Section: New Results

Visual navigation of mobile robots

Automous navigation of wheelchairs

Participants : Vishnu Karakkat Narayanan, François Pasteau, Marie Babel, François Chaumette.

The goal of this work is to design an autonomous navigation framework of a wheelchair by means of a single camera and visual servoing. We first focused on a corridor following task where no prior knowledge of the environment is required. The servoing process matches the non-holonomic constraints of the wheelchair and relies on two visual features, namely the vanishing point location and the orientation of the median line formed by the straight lines related to the bottom of the walls. This overcomes the initialization issue typically raised in the literature [9] . The control scheme has been implemented onto a robotized wheelchair and results show that it can follow a corridor with an accuracy of ±3 cm [16] .

We then focused on a door passing task [33] . This doorway passing (and corridor turning) task employs the position of a single doorpost in the image as an input to a Lyapunov-based control scheme which allows the wheelchair to take up a desired trajectory about the doorpost. This trajectory avoids collision with the wall and guarantees that the wheelchair positions itself in front of the doorway regardless of its initial position. Results in simulation demonstrate the convergence and robustness of both control schemes. Experiments conducted on a wheelchair indicate the validity of applying the proposed low-level control system [16] .

This study is in the scope of the Inria large-scale initiative action PAL (see Section  8.2.6 ) as well as of the Apash project (see Section  8.1.1 ).

Semi-autonomous control of a wheelchair for navigation assistance along corridors

Participants : Vishnu Karakkat Narayanan, Marie Babel, François Pasteau, Alexandre Krupa.

This study concerns a semi-autonomous control approach that we designed for safe wheelchair navigation. The control relies on the combination of primary tasks of wall avoidance as well as door passing performed by a dedicated visual servoing framework and a manual steering task. A smooth transition from manual driving to assisted navigation is obtained thanks to a gradual visual servoing activation method that guarantees the continuity of the control law. The visual servoing task is then progressively activated, when the wheelchair gets closer to the walls or doorposts, in order to avoid collisions [43] . Experimental results clearly show the ability of the approach to provide an efficient solution for wall avoiding and doorway passing purposes [58] . This study is in the scope of the Inria large-scale initiative action PAL (see Section  8.2.6 ) as well as of the Apash project (see Section  8.1.1 ). Tests with disabled patients in the rehabilitation center Pôle Saint Hélier (Rennes) are under progress and first results prove the ability of our system to smoothly correct the trajectory of the wheelchair in case of hazardous situations.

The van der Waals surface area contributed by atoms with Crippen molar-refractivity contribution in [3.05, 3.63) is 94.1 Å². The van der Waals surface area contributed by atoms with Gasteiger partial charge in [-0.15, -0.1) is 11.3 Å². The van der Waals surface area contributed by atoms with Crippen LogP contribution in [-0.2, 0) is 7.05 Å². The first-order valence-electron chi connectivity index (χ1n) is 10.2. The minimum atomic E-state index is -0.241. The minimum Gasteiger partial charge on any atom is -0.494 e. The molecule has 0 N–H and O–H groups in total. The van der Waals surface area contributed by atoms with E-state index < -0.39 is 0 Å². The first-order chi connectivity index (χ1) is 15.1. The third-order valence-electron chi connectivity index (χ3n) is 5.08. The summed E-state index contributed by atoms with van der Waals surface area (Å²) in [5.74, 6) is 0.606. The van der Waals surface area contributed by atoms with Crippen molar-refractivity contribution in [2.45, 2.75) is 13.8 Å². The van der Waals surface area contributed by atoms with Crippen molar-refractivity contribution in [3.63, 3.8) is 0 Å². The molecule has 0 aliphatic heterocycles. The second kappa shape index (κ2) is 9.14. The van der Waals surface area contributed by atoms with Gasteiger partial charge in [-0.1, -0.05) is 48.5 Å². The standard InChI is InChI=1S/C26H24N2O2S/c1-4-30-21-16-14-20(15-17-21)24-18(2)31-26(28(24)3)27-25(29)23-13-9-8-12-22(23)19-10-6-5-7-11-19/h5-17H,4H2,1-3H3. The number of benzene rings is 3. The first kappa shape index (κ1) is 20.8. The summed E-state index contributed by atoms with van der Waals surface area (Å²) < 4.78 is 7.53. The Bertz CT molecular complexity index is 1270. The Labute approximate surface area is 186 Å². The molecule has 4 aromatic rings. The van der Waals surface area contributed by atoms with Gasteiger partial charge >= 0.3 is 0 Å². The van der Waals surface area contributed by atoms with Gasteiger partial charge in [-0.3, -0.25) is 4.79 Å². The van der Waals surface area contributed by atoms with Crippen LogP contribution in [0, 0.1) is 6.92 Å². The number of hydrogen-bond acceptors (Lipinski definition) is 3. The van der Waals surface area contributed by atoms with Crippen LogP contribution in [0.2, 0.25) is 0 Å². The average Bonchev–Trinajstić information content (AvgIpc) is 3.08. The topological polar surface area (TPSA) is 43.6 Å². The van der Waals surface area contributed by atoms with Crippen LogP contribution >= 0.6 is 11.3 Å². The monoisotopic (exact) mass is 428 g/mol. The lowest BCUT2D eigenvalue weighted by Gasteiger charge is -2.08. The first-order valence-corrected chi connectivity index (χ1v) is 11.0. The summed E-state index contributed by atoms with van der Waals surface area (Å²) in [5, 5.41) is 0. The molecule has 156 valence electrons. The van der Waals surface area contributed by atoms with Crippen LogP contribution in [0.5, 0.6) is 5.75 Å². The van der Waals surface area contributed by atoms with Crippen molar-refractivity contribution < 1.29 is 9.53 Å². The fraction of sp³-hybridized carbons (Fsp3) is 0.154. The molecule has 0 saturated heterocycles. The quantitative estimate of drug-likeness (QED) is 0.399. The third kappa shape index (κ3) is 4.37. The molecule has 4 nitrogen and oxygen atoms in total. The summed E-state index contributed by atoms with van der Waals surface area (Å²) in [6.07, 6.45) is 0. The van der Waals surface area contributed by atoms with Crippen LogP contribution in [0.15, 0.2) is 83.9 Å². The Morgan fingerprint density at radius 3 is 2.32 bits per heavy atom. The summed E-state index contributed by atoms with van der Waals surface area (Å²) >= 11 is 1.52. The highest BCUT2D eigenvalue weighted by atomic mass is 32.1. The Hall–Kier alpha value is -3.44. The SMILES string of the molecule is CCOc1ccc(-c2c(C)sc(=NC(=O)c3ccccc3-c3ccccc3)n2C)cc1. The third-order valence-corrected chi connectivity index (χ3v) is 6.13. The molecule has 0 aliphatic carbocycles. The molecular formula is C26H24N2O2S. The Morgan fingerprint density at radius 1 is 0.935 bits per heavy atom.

Current research works are oriented towards multimodal sensor-based servoing, as well as haptic feedback that leads to an intuitive assistive wheelchair navigation. This work is realized in collaboration with Maud Marchal (Hybrid team). In addition, we are currently working with e-Motion team to design a vision-based human-aware semi-autonomous navigation system.

Social Spacing and human-robot interaction

Participants : Panagiotis Papadakis, Patrick Rives.

A novel probabilistic framework was introduced capable of instantiating diverse models of social spacing and accounting for distinctive dimensions in human-robot interaction, namely, perception capacity and certainty [42] . We have concretely shown how our method allows smooth adaptation in the situation awareness of a robot within common human-robot interaction examples and further showed its utility at the level of path planning by adapting trajectories to social sensitivity levels.

This approach is currently extended to take into account human activity cues in order to enhance robot mapping and navigation and in particular in filtering noisy human detections, detecting passages such as doors and staircases, inferring space occupancy and allowing navigation within unexplored areas.

Target tracking

Participants : Ivan Markovic, François Chaumette.

This study was realized in the scope of the FP7 Regpot Across project (see Section ) during the three-month visit of Ivan Markovic, Ph.D. student at the University of Zagreb. It consisted in developing a pedestrian visual tracking from an omni-directional fish-eye camera and a visual servoing control scheme so that a mobile robot is able to follow the pedestrian [37] . This study has been validated on our Pioneer robot (see Section  5.4.2 ).

Obstacle avoidance

Participants : Suman Raj Bista, Fabien Spindler, François Chaumette.

This study was realized in collaboration with Andrea Cherubini who is now Assistant Prof. at Université de Montpellier. It is concerned with our long term researches about visual navigation from a visual memory without any accurate 3D localization [4] . In order to deal with obstacle avoidance while preserving the visibility in the visual memory, we have proposed a control scheme based on tentacles for fusing the data provided by a pan-tilt camera and a laser range sensor [11] . A new study devoted to indoors navigation from segments has started recently.